That is, until today. Yesterday, I got up, got dressed, and hopped over to my school. I chatted with a couple of the teachers in the sunny entryway, and with it reflected in my daily bendición of how my Spanish has improved over the last six months. I picked up my babies from the bus - now, even the quietest little girl will point out purple flower or a sparrow alighting on the roof. In her gruff little voice, she announces: "Mire. Un gorrión." To volunteer 'sparrow' when she was once pressed to say 'bird' before is a great and tiny triumph.
I showed our little scholars the recently-hatched Painted Lady butterflies, fetched snack, exchanged pleasantries with the parents. . . and then I left. For, you see, I was dressed in scrubs. I drove straight over to Santa Fe Community College to begin my first day of my accelerated BSN program.
It was a long day - 8.30-3.30, with a lunch break spent wrestling with registrars for transcripts - and one full of mandatory introductions and handbook-reviewing and sitting sitting sitting in a persistently air-conditioned room. My token of comfort through that long day (in the way of pivotal days, yesterday seems simultaneously a long time ago and still continuing) was the card in my scrubs pocket: Maestra Alix, it says, Nunca te olvidaré.
I'll tell you, more than once yesterday I wanted to turn tail and run back to my primary colors and Crayola paints. If being an EA wasn't a criminal salary, I'd be highly tempted to just do that for a couple of years. Every day, I got practice in patience, compassion, creativity, love, and plain out fun and laughter. I'm getting saccharine, so I'll cut myself off. But really, I knew I needed to just remember the end in mind. Though it's pretty far out of my realm of experience, justice through healthcare is the aim.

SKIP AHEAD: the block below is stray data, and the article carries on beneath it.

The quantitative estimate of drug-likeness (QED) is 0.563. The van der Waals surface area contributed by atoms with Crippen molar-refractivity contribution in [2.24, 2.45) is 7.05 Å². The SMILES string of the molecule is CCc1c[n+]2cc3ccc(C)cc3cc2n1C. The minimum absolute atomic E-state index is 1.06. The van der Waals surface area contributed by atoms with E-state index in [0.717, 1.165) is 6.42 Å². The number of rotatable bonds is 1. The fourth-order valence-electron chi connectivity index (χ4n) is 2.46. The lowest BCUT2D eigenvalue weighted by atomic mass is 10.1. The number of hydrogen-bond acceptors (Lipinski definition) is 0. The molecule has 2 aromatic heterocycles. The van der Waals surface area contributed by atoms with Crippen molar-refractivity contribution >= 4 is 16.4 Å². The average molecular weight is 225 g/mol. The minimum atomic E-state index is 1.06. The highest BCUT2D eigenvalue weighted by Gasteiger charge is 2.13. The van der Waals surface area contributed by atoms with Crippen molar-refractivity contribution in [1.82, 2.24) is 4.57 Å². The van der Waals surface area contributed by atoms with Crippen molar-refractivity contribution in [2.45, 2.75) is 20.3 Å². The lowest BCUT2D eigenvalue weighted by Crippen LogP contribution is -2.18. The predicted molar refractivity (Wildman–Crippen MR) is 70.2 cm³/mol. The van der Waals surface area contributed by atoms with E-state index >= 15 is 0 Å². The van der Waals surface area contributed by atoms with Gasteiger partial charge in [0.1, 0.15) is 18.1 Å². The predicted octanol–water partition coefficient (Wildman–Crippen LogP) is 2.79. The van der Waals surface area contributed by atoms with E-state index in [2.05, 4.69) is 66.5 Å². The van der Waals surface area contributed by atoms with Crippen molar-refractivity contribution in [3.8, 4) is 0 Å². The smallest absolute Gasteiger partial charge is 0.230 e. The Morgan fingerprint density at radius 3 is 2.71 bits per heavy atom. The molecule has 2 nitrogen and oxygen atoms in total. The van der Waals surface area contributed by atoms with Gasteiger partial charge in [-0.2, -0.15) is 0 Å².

This reminder was helped by a long walk through my Santa Fe neighborhood, a chat with a good friend, a satisfyingly-gross Baskin Robbins novelty flavor, and my favorite agave in the entire world. The bees and tumbling hedge of yellow roses didn't hurt either.
Today, I had a wonderful time. This lunch - and WOWZERS, does an hour-long lunch feel delectable! - I had with a few of my program-mates (there are 13 of us in all), and then lounged in the grass reading Wild by Cheryl Strayed. In terms of academics, we had a basic math lesson in conversions, a morning of therapeutic communication analysis and lecture, and an afternoon chock full of the history of nursing, the art and sciences of professionalism and caring, and a brief discussion on the changing political and social landscape of healthcare.
So, I am happy to claim my SFCC patch: Student Nurse. I have for a few years been thrilled about the various opportunities subsequently available to me: most notably, midwifery, birth assistance, L&D, women's health, hospice, and school nursing. However, I honestly don't think I had quite realized the incredible competence and autonomy, as well as the altruism and compassion, of this inspiring profession. I will be posting more on this, as I learn more. For now, suffice it to say that it - like the other 'female' field of primary school education - is an immensely under-recognized field.
Yes, we love our nurses. We love our teachers. But our society does not yet give either their full due of professional respect. Nurses hold the whole web of public health together, and do so at all levels of technical and intellectual expertise. It seems we should look more to the Brits, with their Olympics tributes and lovely BBC Call the Midwife, to understand more fully the prudent, professional nurse.
It's a tall order, but damn exciting one.
Over and out ~